I've never fallen in love with a cookbook so fast. Alison Roman, columnist for the New York Times, recently wrote Nothing Fancy: unfussy food for having people over. I first heard of Alison Roman from Bon Appetit’s Foodcast, where Roman portrayed her go-with-the-flow personality. After hearing more about her, I decided to buy her new cookbook everyone was buzzing about. In the forward, Roman writes, “I have always been allergic to the word ‘entertaining,’ which to me implies there’s a show, something performative at best and inauthentic at worst. But having people over? Well, that’s just making dinner, but you know, with more people.” These lines began my love affair with Nothing Fancy. From the memo on the first page to the very last recipe, this book was sent from heaven (a.k.a. New York). Here’s why.

Perfect for College Students

Catherine Cline

I've always had a special place in my heart for expressing the  love I have for my friends by inviting them into my kitchen. I quickly realized though, that long hours at the stove-top and laborious food prepping can cause a lot more stress than happiness when hosting. It's also a lot harder to host at college when your kitchen is almost the size of a large closet. Roman gets that. She starts Nothing Fancy off with 3 tips: 1) ask for help, 2) pick your battles, and 3) never apologize. Write these down, and thank Alison Roman later.

So, you want to cook something more than just chicken and rice for friends but you’re not exactly a pro? She’s got you. The recipes themselves are formatted in a very distinct, easy to follow language with her no-frills tone shining through each line. 

If you’re anything like me, then you despise recipes that require more than a few hours of your time. I'm not exactly the most thorough recipe reader, either. There have been many occasions where I'm halfway through a recipe only to discover the following lines: “let cool for several hours before serving”, “proof the dough for X hours", or my personal favorite, “chill overnight”. This cookbook steers clear of excessive bake times and exotic ingredients so that you can choose a recipe within hours before your friends arrive. Ah, the beauty, the stress free feeling of being able to procrastinate deciding what to cook!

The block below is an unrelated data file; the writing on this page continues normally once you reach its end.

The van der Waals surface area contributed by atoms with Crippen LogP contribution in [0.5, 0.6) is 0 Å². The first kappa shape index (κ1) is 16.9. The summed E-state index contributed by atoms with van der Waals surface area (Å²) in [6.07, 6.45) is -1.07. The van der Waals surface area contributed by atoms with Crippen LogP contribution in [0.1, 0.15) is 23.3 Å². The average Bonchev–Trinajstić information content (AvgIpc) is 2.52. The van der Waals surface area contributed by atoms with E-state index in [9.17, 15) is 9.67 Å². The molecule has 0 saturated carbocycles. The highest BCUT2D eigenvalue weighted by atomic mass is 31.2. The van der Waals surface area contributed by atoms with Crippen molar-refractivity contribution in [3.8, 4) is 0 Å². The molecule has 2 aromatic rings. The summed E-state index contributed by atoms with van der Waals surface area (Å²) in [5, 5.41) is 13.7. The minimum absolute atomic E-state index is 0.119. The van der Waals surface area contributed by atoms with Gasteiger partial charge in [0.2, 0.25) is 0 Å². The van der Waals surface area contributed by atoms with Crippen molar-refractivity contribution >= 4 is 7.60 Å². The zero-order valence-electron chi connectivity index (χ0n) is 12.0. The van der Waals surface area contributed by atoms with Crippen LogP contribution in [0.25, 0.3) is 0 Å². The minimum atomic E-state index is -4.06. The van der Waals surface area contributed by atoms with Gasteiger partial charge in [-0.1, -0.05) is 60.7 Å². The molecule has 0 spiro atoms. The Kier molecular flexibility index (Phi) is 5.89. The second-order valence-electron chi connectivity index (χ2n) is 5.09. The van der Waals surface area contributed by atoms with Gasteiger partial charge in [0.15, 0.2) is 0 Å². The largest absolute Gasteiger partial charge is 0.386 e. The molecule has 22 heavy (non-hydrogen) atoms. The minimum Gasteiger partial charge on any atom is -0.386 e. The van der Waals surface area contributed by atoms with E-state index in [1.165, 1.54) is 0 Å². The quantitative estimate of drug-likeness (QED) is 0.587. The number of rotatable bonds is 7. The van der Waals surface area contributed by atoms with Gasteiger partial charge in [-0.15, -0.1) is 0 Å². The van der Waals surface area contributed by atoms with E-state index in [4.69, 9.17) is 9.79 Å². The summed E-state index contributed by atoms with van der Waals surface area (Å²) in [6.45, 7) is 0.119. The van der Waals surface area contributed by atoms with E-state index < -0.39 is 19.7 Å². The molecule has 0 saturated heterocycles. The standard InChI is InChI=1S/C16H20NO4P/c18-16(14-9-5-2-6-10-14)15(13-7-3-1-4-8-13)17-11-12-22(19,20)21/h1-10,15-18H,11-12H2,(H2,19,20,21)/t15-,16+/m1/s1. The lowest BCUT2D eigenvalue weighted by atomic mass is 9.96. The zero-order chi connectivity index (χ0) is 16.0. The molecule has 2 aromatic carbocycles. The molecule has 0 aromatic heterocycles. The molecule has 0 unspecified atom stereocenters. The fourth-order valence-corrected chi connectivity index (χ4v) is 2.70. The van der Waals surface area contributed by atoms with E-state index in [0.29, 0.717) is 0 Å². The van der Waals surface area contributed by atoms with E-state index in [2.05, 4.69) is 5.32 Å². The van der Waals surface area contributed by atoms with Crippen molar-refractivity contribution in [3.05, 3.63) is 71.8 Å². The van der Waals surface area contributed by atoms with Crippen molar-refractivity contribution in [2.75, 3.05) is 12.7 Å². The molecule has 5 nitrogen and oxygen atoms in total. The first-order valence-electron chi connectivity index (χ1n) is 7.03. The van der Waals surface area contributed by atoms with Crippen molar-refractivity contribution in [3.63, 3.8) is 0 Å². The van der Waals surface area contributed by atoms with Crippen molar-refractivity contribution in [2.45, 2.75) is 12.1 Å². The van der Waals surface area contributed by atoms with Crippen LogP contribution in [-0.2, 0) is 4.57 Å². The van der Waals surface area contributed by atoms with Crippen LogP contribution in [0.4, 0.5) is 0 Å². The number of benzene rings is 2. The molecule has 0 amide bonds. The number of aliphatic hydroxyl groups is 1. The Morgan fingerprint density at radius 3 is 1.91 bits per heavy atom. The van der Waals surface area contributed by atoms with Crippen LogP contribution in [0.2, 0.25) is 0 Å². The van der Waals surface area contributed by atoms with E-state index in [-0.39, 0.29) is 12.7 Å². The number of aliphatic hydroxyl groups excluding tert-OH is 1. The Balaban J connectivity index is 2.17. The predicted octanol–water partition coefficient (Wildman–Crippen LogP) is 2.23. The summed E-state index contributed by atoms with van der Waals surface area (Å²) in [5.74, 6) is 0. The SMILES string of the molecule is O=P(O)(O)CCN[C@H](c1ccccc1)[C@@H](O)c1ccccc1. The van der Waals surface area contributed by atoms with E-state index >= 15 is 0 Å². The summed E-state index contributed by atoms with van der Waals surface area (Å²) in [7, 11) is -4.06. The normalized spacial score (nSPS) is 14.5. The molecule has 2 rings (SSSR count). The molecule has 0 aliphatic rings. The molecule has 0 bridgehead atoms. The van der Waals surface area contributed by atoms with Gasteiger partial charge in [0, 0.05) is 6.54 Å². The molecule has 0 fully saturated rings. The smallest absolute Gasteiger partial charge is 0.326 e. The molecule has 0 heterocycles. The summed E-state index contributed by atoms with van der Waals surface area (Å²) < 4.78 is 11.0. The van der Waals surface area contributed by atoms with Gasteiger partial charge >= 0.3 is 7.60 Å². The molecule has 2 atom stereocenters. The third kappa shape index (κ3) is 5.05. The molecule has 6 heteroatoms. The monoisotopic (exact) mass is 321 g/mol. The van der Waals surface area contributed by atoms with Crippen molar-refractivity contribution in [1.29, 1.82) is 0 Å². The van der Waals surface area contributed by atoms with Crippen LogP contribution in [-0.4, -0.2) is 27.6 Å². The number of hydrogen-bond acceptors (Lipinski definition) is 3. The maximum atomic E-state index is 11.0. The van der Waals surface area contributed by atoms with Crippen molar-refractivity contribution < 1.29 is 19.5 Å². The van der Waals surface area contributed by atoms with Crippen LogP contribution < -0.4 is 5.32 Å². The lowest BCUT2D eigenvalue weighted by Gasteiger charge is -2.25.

The Results

Catherine Cline

Although I have many recipes to go till I make my way through Alison Roman's cookbook, my two favorite recipes—so far—are "Lemony Turmeric Tea Cake" and the "Overnight Focaccia, Tonight". Focaccia is my favorite bread so this was the first recipe I tried. I’ll be the first to say it: yeast scares me. My dough never seems to grow enough or have the right texture. The focaccia recipe was very helpful in getting over this fear. It inevitably took a little longer than most of the other recipes, but the proof times were still suitable for an impatient baker such as myself. It turned out salty, savory... all the good stuff. I will definitely be making this one again but next time adding more toppings!

Catherine Cline

The tea cake was a fresh take with flavors that you can't go wrong with. The recipe itself is enjoyable and, you said it, nothing fancy. It was perfect to bake on a lazy Saturday. Consistent with my character, I forgot about it until late afternoon and was worried it would take so long that I would run out of daylight. However, I quickly had the loaf in the oven and got to sit back and smell the wonderful lemony scent waft throughout the house. Served with a dollop of whipped cream, this cake was not too heavy as the turmeric nicely balanced out the tangy lemon. My favorite part was the caramelized lemon slices on top!

Have People Over 

Now that you've gotten a little insight into Roman's take on unfussy cooking, all you have left to do is buy the dang thing, invite some friends over or gather your family together, and enjoy the recipes. Cooking for a larger group doesn't have to be stressful and yeast doesn't have to be scary. Have people over and ask them to help you finish preparing the meal while you enjoy each other's company. Pick your food battles, and certainly don't apologize if the veggies got a little cold or you forgot to make dessert. What matters is the love you're sharing through food and company. There's such a special joy that can come from the dinner table, and Alison Roman's recipes helped me embrace that happiness.